This creative, if somewhat desperate move on the part of the Commission to save the Charter from itself, should be succeeded by a modification of the Charter, given that the words of the Charter are no longer understood, at least by the Commission, to have their ordinary meaning. Unless this is done, states could still attempt to defend infringements of rights through national law with reference to the claw-back clauses in the Charter. Claw-back clauses, to the extent that they purport to exclude international supervision, should be scrapped. Because the Commission could not follow the provisions of the Charter, the provisions of the Charter now have to follow the Commission. 
The Charter does not contain a general limitation clause. Instead, the Commission has largely assigned this role to article 27(2), which reads as follows: 'The rights and freedoms of each individual shall be exercised with due regard to the rights of others, collective security, morality and common interest.'  Article 27(2) does not seem to have been designed to play the role of a general limitation clause and leaves critical issues, such as the standard against which limitations should be measured, unresolved. The Commission has posed the (in my view unrealistically stringent) requirement that such limitation must be 'absolutely necessary'.  If the Charter is going to be reformed, a fully defined general limitation clause is called for.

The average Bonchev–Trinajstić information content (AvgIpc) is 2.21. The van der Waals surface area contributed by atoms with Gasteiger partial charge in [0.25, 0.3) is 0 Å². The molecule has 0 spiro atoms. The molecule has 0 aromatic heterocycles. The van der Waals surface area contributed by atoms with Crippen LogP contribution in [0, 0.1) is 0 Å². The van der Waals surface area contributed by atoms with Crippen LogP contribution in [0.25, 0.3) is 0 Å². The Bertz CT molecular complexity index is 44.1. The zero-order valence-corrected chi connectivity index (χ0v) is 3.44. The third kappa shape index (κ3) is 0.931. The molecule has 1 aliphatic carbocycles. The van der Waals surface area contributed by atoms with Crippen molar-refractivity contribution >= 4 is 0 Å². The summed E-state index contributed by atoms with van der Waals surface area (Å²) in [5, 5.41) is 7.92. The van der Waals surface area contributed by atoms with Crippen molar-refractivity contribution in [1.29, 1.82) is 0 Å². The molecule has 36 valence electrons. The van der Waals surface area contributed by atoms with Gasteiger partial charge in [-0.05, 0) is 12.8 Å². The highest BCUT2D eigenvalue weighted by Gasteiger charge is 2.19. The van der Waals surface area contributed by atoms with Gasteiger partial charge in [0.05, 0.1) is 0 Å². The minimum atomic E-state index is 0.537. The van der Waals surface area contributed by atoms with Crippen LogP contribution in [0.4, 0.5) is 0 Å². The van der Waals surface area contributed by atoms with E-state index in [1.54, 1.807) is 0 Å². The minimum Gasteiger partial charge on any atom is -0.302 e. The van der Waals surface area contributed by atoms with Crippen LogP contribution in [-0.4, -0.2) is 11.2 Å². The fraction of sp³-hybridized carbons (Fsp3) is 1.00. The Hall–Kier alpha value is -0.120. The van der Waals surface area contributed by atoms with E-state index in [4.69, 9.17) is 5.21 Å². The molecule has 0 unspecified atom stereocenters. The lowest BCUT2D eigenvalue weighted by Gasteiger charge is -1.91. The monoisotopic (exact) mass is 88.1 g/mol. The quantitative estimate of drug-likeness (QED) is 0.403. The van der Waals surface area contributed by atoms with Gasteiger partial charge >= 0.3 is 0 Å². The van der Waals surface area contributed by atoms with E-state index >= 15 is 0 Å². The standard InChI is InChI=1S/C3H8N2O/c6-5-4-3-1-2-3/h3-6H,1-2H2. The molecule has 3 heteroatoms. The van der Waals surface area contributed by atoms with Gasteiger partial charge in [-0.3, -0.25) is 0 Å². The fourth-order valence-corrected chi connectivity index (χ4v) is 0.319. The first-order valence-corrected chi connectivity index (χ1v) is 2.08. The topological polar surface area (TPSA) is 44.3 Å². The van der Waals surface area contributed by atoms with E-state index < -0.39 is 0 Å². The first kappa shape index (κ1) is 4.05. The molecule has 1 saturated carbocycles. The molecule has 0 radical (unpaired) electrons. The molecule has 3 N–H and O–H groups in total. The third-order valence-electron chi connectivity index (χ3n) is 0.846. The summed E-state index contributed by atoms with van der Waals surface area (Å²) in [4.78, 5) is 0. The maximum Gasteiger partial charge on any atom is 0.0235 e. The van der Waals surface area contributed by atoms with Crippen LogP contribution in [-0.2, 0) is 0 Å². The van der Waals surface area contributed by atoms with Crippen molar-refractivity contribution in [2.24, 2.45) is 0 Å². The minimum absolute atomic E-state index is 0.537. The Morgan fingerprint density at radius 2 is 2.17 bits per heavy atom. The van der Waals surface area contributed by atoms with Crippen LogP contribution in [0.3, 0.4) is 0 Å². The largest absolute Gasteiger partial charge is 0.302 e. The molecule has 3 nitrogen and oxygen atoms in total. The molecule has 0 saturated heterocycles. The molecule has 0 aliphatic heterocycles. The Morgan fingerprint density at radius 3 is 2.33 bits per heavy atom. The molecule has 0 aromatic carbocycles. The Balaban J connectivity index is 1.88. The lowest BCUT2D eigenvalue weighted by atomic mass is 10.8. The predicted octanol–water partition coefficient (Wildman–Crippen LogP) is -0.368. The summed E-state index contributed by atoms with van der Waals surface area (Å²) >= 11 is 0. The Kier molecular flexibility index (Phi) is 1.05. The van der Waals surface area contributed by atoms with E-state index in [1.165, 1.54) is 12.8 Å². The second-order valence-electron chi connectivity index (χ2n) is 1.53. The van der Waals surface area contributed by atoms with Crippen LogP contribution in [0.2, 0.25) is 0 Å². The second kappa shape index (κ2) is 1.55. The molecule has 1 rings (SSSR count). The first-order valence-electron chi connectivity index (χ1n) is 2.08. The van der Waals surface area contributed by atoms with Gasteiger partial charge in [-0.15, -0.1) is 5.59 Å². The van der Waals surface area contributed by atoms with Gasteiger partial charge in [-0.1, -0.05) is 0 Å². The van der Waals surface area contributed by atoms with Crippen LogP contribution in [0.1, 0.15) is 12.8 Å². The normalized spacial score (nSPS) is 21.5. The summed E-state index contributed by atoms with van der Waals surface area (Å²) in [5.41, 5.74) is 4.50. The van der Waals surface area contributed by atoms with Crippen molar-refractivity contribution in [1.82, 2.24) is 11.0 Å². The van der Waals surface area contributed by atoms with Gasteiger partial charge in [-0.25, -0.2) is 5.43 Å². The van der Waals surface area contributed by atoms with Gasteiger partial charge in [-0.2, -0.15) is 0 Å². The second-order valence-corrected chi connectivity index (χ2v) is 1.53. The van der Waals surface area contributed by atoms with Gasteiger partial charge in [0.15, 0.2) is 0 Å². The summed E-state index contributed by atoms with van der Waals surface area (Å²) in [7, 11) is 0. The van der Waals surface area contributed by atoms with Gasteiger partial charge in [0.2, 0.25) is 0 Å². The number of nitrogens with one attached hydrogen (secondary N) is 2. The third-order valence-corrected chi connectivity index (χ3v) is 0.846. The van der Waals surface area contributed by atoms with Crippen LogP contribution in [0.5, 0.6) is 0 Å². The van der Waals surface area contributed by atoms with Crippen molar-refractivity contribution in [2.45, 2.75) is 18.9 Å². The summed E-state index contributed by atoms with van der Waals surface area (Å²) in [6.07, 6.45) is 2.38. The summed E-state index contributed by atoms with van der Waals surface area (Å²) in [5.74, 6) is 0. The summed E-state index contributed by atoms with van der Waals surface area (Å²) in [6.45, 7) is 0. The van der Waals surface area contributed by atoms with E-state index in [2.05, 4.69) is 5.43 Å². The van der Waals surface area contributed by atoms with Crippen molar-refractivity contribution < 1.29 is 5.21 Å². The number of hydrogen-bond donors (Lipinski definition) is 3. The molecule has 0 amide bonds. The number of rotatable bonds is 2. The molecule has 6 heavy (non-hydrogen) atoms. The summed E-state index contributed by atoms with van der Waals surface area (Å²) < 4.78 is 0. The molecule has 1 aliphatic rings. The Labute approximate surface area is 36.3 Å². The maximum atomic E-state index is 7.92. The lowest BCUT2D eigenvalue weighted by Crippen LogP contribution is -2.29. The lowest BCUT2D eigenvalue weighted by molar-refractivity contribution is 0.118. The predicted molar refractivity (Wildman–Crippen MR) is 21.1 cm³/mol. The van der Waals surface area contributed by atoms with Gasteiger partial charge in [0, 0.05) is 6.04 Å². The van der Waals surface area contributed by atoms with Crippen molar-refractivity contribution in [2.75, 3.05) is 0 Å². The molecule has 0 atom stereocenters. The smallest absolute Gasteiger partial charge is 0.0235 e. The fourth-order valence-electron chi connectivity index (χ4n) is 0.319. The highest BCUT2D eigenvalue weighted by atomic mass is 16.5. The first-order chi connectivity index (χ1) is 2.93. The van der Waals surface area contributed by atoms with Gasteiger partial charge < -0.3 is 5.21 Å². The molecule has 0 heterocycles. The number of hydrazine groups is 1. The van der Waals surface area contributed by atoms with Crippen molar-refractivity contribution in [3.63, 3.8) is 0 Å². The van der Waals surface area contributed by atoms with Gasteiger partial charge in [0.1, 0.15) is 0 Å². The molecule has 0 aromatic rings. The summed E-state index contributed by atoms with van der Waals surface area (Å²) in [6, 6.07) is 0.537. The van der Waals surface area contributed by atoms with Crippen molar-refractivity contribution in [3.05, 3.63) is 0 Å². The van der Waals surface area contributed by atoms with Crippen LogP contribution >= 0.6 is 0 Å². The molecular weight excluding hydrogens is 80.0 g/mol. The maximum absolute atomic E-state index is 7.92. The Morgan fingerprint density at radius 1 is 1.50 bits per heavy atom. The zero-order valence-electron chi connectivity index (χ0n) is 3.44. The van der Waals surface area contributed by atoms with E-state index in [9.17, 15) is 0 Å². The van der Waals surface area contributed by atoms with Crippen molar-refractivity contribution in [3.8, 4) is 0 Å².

A further problem is that the Charter does not contain any reference to derogation in times of emergency. This has been interpreted by the Commission to mean that the Charter does not allow derogation under any circumstances, even during a properly declared, genuine state of emergency.  Although sometimes presented as evidence of the steely resolve of the Commission not to allow deviations from human rights standards under any circumstances, this approach can in reality hardly be conducive to the protection of human rights. States facing real emergencies could in practice be expected to ignore the Charter rather than succumb to the emergency, if those are the only two options available. Under such circumstances the Charter will exercise no restraining influence on states in respect of the way in which the operation of the rights in question is suspended, and the Charter will be discredited.